There remains a debate about whether global warming is real or not. But
                              if we assume it is, I think most scientists would argue that the cause
                              of global warming is not the heat we are emitting but rather the
                              greenhouse effect, e.g., the heat we are trapping. If we quit using
                              fossil fuels and drastically reduce greenhouse gas emissions, any
                              additional heat absorbed by solar cells would be more than compensated
                              for by the increased emission to space. In other words, we can afford
                              to convert more energy into sensable heat so long as we have less
                              greenhouse effect.



                              If you are concerned about localized effects, such as in cities, there
                              would be ways to mitigate it. For instance, you could make covered
                              parking lots, with the cells on the roof; this would merely absorb what
                              would have otherwise been absorbed by the asphalt. There are indeed
                              efforts to convert roofing membranes from black rubber sheeting or
                              asphalt to white TPO roofing membranes. However, as happened at
                              MinuteMaid Park, mold and mildew can quickly stain a white roof to a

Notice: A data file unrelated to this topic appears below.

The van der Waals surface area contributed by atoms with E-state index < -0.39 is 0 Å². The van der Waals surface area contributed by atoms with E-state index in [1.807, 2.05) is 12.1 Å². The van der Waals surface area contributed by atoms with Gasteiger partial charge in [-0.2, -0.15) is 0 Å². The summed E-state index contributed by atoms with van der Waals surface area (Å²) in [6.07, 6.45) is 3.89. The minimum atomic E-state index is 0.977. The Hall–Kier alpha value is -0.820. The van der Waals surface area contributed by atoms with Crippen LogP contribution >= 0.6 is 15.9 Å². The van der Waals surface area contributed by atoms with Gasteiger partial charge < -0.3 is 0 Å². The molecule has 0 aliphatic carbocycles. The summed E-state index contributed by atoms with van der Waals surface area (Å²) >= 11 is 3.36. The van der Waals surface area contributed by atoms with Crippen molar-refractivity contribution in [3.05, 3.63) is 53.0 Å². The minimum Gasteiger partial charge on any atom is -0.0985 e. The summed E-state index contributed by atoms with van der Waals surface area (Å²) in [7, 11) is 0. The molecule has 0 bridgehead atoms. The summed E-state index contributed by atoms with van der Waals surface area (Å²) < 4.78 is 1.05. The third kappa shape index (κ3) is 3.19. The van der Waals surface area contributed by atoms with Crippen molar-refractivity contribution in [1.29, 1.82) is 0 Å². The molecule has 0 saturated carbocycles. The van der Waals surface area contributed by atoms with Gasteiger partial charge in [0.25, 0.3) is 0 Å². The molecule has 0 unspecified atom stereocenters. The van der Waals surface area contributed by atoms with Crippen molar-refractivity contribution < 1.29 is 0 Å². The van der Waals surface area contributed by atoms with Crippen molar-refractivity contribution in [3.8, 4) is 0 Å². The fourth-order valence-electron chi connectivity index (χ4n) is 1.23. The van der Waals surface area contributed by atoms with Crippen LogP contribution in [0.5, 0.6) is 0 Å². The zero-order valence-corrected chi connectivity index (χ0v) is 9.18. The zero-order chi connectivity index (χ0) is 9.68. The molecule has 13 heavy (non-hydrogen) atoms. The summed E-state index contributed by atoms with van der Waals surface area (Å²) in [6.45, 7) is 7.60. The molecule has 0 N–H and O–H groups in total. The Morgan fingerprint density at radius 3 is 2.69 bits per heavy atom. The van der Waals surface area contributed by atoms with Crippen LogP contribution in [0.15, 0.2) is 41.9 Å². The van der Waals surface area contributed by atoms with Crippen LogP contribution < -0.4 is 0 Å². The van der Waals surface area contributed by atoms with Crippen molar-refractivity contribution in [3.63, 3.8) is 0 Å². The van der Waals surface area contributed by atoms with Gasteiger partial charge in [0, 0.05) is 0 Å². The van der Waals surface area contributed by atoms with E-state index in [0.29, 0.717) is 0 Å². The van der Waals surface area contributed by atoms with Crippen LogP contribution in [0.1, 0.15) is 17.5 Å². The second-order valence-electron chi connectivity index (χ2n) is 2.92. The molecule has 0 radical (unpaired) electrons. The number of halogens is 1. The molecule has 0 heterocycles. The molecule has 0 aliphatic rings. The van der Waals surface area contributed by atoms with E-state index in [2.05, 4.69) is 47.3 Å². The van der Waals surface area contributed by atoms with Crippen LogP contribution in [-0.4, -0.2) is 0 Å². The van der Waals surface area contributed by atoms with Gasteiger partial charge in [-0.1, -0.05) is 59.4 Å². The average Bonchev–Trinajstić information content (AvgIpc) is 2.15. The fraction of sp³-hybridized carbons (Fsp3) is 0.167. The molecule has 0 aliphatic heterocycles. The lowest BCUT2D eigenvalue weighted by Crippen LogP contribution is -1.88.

dark color, so it is not a very robust approach today, and I'm not sure
                              what the long term contribution to urban micro-climates is. Personally,
                              I'd prefer a dark roof since it is more UV stable and should last
                              longer. That makes sense from an economic and sustainability
                              standpoint. If I were a roofing membrane installer, though, I'd sure
                              rather work on a white roof! (At least in Houston in the summer)!



                              Robert Johnston





                              -----Original Message-----
                              From: Gary Beck [mailto:eco@...]
                              Sent: Thursday, January 06, 2005 9:55 AM
                              To: hreg@yahoogroups.com
                              Subject: RE: Oh Politics! RE: [hreg] crash science initiative for
                              alternative energy and conservation



                              Incredible breakthoughs or not, one thing I have to point out is that
                              solar cells should not be thought of as free or even renewable. The
                              energy they capture is not free. They make electricity by capturing
                              energy that is otherwise reflected back into space. All this captured
                              energy will be released as sensable heat.



                              The other point is that every solar cell I have ever seen is very dark
                              color and that on a sunny day I assume you can fry and egg on them
                              during operation. And they would remain warm for a few extra hours each
                              night. Sounds like a hot city that has 1/2 of the area of every roof
                              covered in in solar cells.



                              This vision of a 'solar roof on every house' is the opposite of
                              significant eco design efforts to try to cool cities by adopting
                              building specifications changing commercial roof colors to white and
                              residential roofs to very light shingles (plus a cooler roof means